What social care cuts mean for the likelihood of legal challenges to local authorities

As councils make deeper cuts to care packages, service users face bigger hurdles to bringing legal cases against these decisions

When Elaine* heard about the cuts to the care package she feared she would be unable to cope.

For the past 14 years she had provided round the clock care at home to Katie*, her niece who has learning disabilities and ‘challenging behaviour’. Now the local authority told Elaine they planned to halve Katie’s residential respite care entitlement and introduce cuts that would see her unable to attend a day centre she used four days a week.

“When she is at home with me she can get up from 3am onwards, so for her to lose respite or the day centre would be traumatic for her and for me,” says Elaine. “Without the day centre I could not catch up on my sleep and catch up on what I need to do in the house when she comes back. Without the day centre I would have burned myself out years ago”.

With help from her MP and local Citizens Advice bureau, Elaine successfully challenged some of the planned cuts to Katie’s care package via her local authority’s complaints process. Yet the council still plans to stop Katie from being able to use the respite residential care placement she’s familiar with. Elaine plans to challenge the council via a judicial review.

A growing number of carers and service users have been on the receiving end of similar news in recent years as councils struggle to make year-on-year cost savings, and Community Care has found that care packages have been earmarked for significant savings in 2014-15.

With no end in sight to the relentless pressure on councils to cut budgets, will local authorities see more people mount similar legal challenges to Elaine?

‘We are seeing flaws in assessments’
Richard Copson, Elaine’s lawyer and a disability rights specialist at Slater and Gordon, believes the number of legal challenges will grow. He says the severe pressure on local authorities to save money means they are more likely to assess people or define their ‘eligible’ needs in ways that are open to legal challenges.

“We are seeing flaws in the assessments and I can’t see that getting anything other than worse if councils are struggling with finances elsewhere,” says Copson. “The environment of budget-led decisions does not lend itself to the comprehensive, person-centred assessment process which is required.”

Like many lawyers we spoke to, Copson is sympathetic to the fact that councils are under pressure from central government cuts, but, he adds, “we are still entitled to a comprehensive assessment of needs and to know that decisions have been made with reference to eligibility criteria.”

The impact of legal aid changes
Yet other legal experts point out that even if more service users and carers wish to mount legal challenges against local authority decisions, they may not be able to access the legal support to do so.

Under reforms to legal aid introduced this month, solicitors will not normally be paid by the legal aid fund for unsuccessful applications they make for permission to bring a judicial review. The move could put firms off taking on certain cases, some lawyers say.

“If the number of cases is going down it does not necessarily mean number of underlying challenges are going down; it is just that people cannot access a lawyer and bring the cases,” says Alison Millar, partner at law firm Leigh Day.

Simon Garlick, head of the health and social care law department at solicitors Ben Hoare Bell, says that confusion over the reforms has also led to some people mistakenly believing that legal aid has stopped altogether for community care cases.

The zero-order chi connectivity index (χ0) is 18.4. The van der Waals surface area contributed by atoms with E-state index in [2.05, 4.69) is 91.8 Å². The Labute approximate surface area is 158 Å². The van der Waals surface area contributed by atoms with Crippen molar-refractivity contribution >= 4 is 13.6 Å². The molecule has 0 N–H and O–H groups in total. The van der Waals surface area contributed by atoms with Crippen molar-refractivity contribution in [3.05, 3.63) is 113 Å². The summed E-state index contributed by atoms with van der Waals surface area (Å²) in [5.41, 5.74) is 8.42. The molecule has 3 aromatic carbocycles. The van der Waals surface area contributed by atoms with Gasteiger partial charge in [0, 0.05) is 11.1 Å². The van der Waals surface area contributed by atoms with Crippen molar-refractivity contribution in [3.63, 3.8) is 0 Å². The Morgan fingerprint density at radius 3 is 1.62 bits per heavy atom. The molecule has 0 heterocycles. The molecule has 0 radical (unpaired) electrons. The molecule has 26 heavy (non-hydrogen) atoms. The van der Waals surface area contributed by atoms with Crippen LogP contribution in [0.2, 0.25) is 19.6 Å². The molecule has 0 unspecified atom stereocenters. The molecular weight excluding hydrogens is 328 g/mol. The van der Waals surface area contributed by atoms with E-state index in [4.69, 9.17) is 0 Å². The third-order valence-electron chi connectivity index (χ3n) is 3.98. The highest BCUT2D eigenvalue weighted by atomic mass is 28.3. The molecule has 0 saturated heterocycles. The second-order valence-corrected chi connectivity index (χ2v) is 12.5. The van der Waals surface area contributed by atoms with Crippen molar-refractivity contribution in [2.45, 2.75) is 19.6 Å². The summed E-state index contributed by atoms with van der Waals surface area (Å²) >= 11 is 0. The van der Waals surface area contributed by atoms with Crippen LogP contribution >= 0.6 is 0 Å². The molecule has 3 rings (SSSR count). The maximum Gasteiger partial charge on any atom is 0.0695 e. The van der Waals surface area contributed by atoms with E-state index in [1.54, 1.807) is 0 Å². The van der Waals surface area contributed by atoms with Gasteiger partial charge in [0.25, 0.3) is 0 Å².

“The message has gone out to citizens that there is no more legal aid. But there is in community care,” he says.

Another reason why some cases never get taken to court is that some social care users may simply not have the energy for a prolonged fight about their funding, says Garlick.

“People are very ground down by this – individuals and families – so are quite frequently not challenging reductions,” he says.

How local authorities end up challenged
So what is the situation facing local authorities? How can they balance the pressure to cut budgets while ensuring that they meet their legal duties in social care?

Lawyers acting for councils told us that judicial reviews tend to hinge on whether councils have acted lawfully and rationally, for example by following the proper procedures for assessing people, applying eligibility criteria and arriving at their care plan and personal budget. Challenges to service closures tend to be brought on the grounds that consultations were not carried out properly or because the council has not complied with its public sector equality duty. This specifies that councils must have regard to the need to promote equality of opportunity for groups including disabled people in their decision-making. Consequently councils can cut funding and close services without risking a successful legal challenge as long as they follow proper legal procedures in doing so.

Only a small proportion of cases ever reach court. Simon Goacher, partner at Weightmans a law firm which often acts for local authorities, says decisions affecting groups of people – such as the closure of services – are more likely to end up in court than individual complaints. The latter, he says, are most likely to be handled through councils’ complaints processes or by the local government ombudsman.
“Generally most cases will not go to court either because the council decides to review its decision or because a robust response results in the claim going no further,” he says. For example a council could rectify flaws in procedure, such as a consultation, but still reach the same decision on closing or cutting services.